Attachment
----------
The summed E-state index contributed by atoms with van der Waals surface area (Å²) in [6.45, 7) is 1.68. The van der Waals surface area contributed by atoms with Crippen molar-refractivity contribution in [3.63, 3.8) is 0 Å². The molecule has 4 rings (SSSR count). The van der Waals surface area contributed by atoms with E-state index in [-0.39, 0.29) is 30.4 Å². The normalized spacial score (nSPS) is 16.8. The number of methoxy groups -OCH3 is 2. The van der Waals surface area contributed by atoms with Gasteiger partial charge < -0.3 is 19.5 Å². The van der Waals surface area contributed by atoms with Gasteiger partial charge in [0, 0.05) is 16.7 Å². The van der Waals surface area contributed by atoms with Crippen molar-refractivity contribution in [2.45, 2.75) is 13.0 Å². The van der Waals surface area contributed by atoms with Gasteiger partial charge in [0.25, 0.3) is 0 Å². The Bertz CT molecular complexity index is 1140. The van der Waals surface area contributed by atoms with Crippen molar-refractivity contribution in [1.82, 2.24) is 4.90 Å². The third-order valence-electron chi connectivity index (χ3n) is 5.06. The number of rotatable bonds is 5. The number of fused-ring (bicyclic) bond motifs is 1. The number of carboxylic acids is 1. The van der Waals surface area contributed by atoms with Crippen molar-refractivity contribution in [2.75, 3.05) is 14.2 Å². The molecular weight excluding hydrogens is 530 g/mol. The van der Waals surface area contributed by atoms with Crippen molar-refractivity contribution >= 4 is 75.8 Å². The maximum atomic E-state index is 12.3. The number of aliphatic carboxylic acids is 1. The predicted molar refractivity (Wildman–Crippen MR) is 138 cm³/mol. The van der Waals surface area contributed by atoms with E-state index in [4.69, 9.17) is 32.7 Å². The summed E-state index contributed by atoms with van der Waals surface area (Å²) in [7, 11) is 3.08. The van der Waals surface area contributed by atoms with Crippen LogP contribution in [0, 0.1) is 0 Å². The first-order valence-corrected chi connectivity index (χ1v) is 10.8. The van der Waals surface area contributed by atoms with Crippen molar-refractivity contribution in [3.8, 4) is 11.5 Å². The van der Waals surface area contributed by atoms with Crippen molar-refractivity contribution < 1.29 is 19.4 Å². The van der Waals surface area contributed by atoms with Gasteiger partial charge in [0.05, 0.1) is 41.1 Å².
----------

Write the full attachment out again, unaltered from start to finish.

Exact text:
The summed E-state index contributed by atoms with van der Waals surface area (Å²) in [6.45, 7) is 1.68. The van der Waals surface area contributed by atoms with Crippen molar-refractivity contribution in [3.63, 3.8) is 0 Å². The molecule has 4 rings (SSSR count). The van der Waals surface area contributed by atoms with E-state index in [-0.39, 0.29) is 30.4 Å². The normalized spacial score (nSPS) is 16.8. The number of methoxy groups -OCH3 is 2. The van der Waals surface area contributed by atoms with Gasteiger partial charge < -0.3 is 19.5 Å². The van der Waals surface area contributed by atoms with Gasteiger partial charge in [0, 0.05) is 16.7 Å². The van der Waals surface area contributed by atoms with Crippen molar-refractivity contribution in [2.45, 2.75) is 13.0 Å². The van der Waals surface area contributed by atoms with Gasteiger partial charge in [0.25, 0.3) is 0 Å². The Bertz CT molecular complexity index is 1140. The van der Waals surface area contributed by atoms with Crippen molar-refractivity contribution in [1.82, 2.24) is 4.90 Å². The third-order valence-electron chi connectivity index (χ3n) is 5.06. The number of rotatable bonds is 5. The number of fused-ring (bicyclic) bond motifs is 1. The number of carboxylic acids is 1. The van der Waals surface area contributed by atoms with Crippen molar-refractivity contribution in [2.75, 3.05) is 14.2 Å². The molecular weight excluding hydrogens is 530 g/mol. The van der Waals surface area contributed by atoms with Crippen molar-refractivity contribution >= 4 is 75.8 Å². The maximum atomic E-state index is 12.3. The number of aliphatic carboxylic acids is 1. The predicted molar refractivity (Wildman–Crippen MR) is 138 cm³/mol. The van der Waals surface area contributed by atoms with E-state index in [4.69, 9.17) is 32.7 Å². The summed E-state index contributed by atoms with van der Waals surface area (Å²) in [7, 11) is 3.08. The van der Waals surface area contributed by atoms with Crippen LogP contribution in [0, 0.1) is 0 Å². The first-order valence-corrected chi connectivity index (χ1v) is 10.8. The van der Waals surface area contributed by atoms with Crippen molar-refractivity contribution in [3.8, 4) is 11.5 Å². The van der Waals surface area contributed by atoms with Crippen molar-refractivity contribution < 1.29 is 19.4 Å². The van der Waals surface area contributed by atoms with Gasteiger partial charge in [0.05, 0.1) is 41.1 Å².